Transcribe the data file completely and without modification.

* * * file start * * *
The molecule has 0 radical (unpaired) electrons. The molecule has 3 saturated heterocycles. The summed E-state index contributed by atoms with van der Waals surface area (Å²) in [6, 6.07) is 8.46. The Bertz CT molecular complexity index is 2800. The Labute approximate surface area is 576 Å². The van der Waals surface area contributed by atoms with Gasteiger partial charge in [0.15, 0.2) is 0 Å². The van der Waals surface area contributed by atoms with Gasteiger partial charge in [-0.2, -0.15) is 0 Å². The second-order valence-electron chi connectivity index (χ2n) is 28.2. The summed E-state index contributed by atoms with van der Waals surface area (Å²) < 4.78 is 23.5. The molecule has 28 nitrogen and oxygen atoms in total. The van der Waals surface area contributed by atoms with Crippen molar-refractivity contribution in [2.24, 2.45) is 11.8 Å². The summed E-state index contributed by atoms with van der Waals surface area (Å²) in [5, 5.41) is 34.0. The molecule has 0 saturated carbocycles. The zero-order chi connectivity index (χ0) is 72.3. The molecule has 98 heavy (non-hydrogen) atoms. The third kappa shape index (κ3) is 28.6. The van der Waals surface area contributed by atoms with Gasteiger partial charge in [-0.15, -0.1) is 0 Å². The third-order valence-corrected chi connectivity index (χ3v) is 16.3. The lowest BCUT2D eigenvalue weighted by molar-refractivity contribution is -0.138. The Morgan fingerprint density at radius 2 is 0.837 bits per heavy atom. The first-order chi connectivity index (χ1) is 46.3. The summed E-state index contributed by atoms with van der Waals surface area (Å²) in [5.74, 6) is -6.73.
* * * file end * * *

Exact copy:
The molecule has 0 radical (unpaired) electrons. The molecule has 3 saturated heterocycles. The summed E-state index contributed by atoms with van der Waals surface area (Å²) in [6, 6.07) is 8.46. The Bertz CT molecular complexity index is 2800. The Labute approximate surface area is 576 Å². The van der Waals surface area contributed by atoms with Gasteiger partial charge in [0.15, 0.2) is 0 Å². The van der Waals surface area contributed by atoms with Gasteiger partial charge in [-0.2, -0.15) is 0 Å². The second-order valence-electron chi connectivity index (χ2n) is 28.2. The summed E-state index contributed by atoms with van der Waals surface area (Å²) < 4.78 is 23.5. The molecule has 28 nitrogen and oxygen atoms in total. The van der Waals surface area contributed by atoms with Crippen molar-refractivity contribution in [2.24, 2.45) is 11.8 Å². The summed E-state index contributed by atoms with van der Waals surface area (Å²) in [5, 5.41) is 34.0. The molecule has 0 saturated carbocycles. The zero-order chi connectivity index (χ0) is 72.3. The molecule has 98 heavy (non-hydrogen) atoms. The third kappa shape index (κ3) is 28.6. The van der Waals surface area contributed by atoms with Gasteiger partial charge in [-0.15, -0.1) is 0 Å². The third-order valence-corrected chi connectivity index (χ3v) is 16.3. The lowest BCUT2D eigenvalue weighted by molar-refractivity contribution is -0.138. The Morgan fingerprint density at radius 2 is 0.837 bits per heavy atom. The first-order chi connectivity index (χ1) is 46.3. The summed E-state index contributed by atoms with van der Waals surface area (Å²) in [5.74, 6) is -6.73.